Frustrated total internal reflection and the illusion of superluminal propagation

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Brudny, Vera L.
Mochán, W. Luis
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We analyze the propagation of a pulse across a vacuum gap separating opposite flat parallel faces of two transparent dielectrics by means of an explicitly causal and retarded propagator constructed directly from the free-space wave equation. Nevertheless, our approach yields apparently superluminal propagation for the case of frustrated total internal reflection (FTIR), that is, a transmitted wave packet appears on the far side of the gap at the same time that the corresponding incident packet crosses the front one. Thus, in this example superluminality is just an illusion, being consistent with both casuality and classical electrodynamics. We study the origin of the apparent superluminality in this case, which is inherent to light pulse propagation in free space and does not depend on the particulars of light-matter interaction, and find that it is due to propagation from the lateral wings of the incident pulse to the central part of the transmitted pulse. Thus, notwithstanding their similarities, FTIR is not equivalent to 1D tunneling. We propose experiments to test our explanation of superluminality using opaque screens to block part of the wavefront, although we demonstrate that the propagation of smooth finite pulses constrained to be made up completely of evanescent Fourier components is indistinguishable from truly superluminal propagation, i.e., it may be completely accounted for using an explicitely superluminal and acausal propagator as well as the causal subluminal one.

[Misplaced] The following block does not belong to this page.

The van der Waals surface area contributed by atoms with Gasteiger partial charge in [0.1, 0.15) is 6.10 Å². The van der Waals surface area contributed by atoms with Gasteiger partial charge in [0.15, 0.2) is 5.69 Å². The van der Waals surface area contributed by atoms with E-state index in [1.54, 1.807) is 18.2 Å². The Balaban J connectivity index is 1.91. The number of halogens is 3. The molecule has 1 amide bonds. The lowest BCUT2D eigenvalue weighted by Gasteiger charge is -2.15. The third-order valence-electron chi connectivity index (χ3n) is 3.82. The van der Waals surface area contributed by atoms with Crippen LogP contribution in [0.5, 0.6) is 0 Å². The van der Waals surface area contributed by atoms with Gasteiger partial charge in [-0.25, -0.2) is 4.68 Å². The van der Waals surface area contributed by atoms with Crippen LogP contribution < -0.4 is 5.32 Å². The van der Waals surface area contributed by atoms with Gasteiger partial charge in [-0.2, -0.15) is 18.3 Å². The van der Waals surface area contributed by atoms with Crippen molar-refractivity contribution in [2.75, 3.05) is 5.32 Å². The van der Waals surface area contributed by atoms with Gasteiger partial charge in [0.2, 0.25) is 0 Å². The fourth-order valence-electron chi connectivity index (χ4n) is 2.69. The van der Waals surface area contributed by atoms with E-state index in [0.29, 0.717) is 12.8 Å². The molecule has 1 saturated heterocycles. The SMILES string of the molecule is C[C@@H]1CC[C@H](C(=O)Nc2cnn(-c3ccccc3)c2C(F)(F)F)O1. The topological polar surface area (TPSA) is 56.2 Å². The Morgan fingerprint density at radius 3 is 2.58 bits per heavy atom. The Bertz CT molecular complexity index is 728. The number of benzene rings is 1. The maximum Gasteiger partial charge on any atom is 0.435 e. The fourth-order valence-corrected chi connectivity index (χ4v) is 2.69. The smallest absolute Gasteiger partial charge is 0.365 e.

Comment: 15 pages, 9 figures
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Physics - Optics, Quantum Physics
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